Hunting and Fishing News & Blog Articles
3 Rules for Improving Your Outdoor Photography Skills
A camera can have all the features in the world, but you still need to stick to a few basic principles if you want to create good images. (Sony/)
Whether you are shooting a modern digital camera or burning black-and-white film through a pinhole in a shoebox, the principles of good photography remain the same. Many of us are so focused on recording special moments in the field that we don’t take time to consider how we might improve those images. You don’t have to understand all the bells and whistles on a high-dollar DSLR to shoot better photos. Pay attention to these three pillars of good photography every time you open the shutter, and eventually they will become second nature.
Many digital cameras come with a feature to help you frame your image in equal thirds. (Sony/)
Great photography starts with sound composition. Know your subject, the exact focal point, and how to position it within the frame to accentuate the element you viewer sees first. Learn and practice the "Rule of Thirds," a photography principle that places the primary focal point of any composition at the intersection of vertical and horizontal lines dividing the frame into equal thirds. The primary element should be positioned either along one of the lines or at their intersection. Most modern cameras have a thirds grid that can be turned on in the viewfinder to aide composition. Experiment with holding the plane of the lens at different angles to the subject. Once you have composed the photo, try backing out another 5 to 10 percent to create extra margin. That leaves the ability to crop more precisely during editing. Remember that straight horizon and waterlines are usually better than angled lines, and oh yeah, don't forget to smile!
There’s no substitute for good focus, especially if you plan to print the image. (Nikon/)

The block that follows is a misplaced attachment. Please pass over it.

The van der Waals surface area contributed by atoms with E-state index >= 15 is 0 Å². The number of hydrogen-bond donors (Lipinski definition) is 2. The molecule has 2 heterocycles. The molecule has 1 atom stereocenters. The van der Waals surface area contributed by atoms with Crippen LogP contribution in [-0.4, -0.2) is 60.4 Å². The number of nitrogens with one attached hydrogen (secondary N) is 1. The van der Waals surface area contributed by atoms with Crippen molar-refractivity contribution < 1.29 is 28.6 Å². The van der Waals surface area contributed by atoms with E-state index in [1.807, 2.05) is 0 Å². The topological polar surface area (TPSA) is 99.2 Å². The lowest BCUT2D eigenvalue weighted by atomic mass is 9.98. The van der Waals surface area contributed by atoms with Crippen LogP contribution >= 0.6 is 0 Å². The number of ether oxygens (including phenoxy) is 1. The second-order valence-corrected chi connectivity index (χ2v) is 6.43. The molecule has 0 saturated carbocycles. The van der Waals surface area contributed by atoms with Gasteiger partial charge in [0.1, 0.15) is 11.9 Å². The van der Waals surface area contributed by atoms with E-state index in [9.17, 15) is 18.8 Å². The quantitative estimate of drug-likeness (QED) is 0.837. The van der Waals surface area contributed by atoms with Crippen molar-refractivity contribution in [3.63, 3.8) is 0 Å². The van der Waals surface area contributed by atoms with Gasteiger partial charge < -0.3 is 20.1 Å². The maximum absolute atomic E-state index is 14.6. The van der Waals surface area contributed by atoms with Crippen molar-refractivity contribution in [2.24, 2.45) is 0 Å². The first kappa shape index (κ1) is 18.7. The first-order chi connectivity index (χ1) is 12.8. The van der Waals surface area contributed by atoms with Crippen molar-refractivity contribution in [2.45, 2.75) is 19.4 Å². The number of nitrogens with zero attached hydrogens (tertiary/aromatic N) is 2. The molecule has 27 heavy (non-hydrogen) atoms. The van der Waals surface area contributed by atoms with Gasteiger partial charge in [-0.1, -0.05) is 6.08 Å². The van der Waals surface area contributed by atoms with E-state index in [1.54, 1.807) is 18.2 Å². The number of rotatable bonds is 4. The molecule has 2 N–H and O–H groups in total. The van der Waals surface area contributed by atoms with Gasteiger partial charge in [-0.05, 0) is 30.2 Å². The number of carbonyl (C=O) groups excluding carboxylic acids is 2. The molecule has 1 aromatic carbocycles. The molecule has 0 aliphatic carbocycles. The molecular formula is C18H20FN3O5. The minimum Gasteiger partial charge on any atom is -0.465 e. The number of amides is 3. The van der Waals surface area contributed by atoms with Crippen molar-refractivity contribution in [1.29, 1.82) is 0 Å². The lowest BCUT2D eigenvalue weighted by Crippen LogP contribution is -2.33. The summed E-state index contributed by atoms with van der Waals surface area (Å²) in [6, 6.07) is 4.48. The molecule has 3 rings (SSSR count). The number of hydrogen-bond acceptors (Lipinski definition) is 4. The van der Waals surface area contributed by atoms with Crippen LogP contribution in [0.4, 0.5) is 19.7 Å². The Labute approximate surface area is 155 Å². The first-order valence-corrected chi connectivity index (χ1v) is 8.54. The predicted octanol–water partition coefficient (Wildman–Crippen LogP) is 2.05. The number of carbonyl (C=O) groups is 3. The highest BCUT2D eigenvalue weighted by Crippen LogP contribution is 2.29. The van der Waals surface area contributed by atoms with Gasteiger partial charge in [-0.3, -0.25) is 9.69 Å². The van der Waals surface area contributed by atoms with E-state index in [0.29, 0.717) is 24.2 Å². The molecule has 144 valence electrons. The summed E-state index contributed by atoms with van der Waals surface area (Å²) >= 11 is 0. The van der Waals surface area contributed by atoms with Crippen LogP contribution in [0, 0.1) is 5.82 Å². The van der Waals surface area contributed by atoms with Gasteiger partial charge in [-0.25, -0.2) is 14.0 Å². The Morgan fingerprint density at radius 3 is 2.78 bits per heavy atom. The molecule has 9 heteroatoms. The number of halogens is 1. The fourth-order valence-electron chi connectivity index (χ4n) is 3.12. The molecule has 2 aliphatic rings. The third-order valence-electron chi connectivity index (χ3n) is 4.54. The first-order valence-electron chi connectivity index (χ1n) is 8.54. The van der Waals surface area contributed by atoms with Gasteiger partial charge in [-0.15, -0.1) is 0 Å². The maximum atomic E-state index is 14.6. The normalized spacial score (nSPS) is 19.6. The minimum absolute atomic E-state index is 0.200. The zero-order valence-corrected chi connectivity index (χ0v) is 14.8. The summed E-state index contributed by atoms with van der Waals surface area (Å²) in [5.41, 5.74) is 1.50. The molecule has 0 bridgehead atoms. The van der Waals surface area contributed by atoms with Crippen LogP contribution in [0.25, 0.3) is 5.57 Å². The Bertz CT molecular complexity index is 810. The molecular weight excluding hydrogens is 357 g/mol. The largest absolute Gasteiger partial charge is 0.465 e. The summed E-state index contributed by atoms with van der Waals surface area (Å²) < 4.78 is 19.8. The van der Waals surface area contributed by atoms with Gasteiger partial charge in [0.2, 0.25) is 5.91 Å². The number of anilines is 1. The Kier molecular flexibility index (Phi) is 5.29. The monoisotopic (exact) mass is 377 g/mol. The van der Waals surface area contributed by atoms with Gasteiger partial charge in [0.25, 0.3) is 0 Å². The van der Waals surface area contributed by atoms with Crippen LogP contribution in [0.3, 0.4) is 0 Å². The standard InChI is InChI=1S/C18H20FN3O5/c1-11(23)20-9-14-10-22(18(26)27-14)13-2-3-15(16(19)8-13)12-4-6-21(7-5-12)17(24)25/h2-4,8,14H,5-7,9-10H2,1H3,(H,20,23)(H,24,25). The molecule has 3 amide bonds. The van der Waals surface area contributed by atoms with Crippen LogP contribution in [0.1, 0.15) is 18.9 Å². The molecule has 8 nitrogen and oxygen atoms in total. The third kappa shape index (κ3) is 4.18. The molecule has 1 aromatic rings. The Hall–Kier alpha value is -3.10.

Tack sharp photos are the mark of a skilled photographer. Notwithstanding the use of special effects, such as creative blur, zoom blur, or manipulated depth of field, a sharp photo is a better photo every time, especially if you intend to produce a print. Modern cameras are so advanced that solid focus is all but guaranteed in auto modes. Nonetheless, study the focal controls in all modes for maximum sharpness. When natural conditions like low light, moving subjects, and multiple focal points try to confuse the camera's auto-focus, you'll need to understand how to compensate.
The better the original photograph, the better the edited, final version will be. (Canon/)
Correct exposure is the third pillar of good photography. Like focus, much can be left to the camera in auto mode, and even seemingly unredeemable exposure can often be corrected during editing. But the better the original image, the better the final product. A modern DSLR or mirrorless camera will have multiple exposure settings intended to maximize whatever effect you are going for under any condition. Read the camera's manual to familiarize yourself with how and why exposure is controlled in each of those modes. The "creative" controls are there for a reason, and once you become familiar with them, your chances of making every shot count go up exponentially.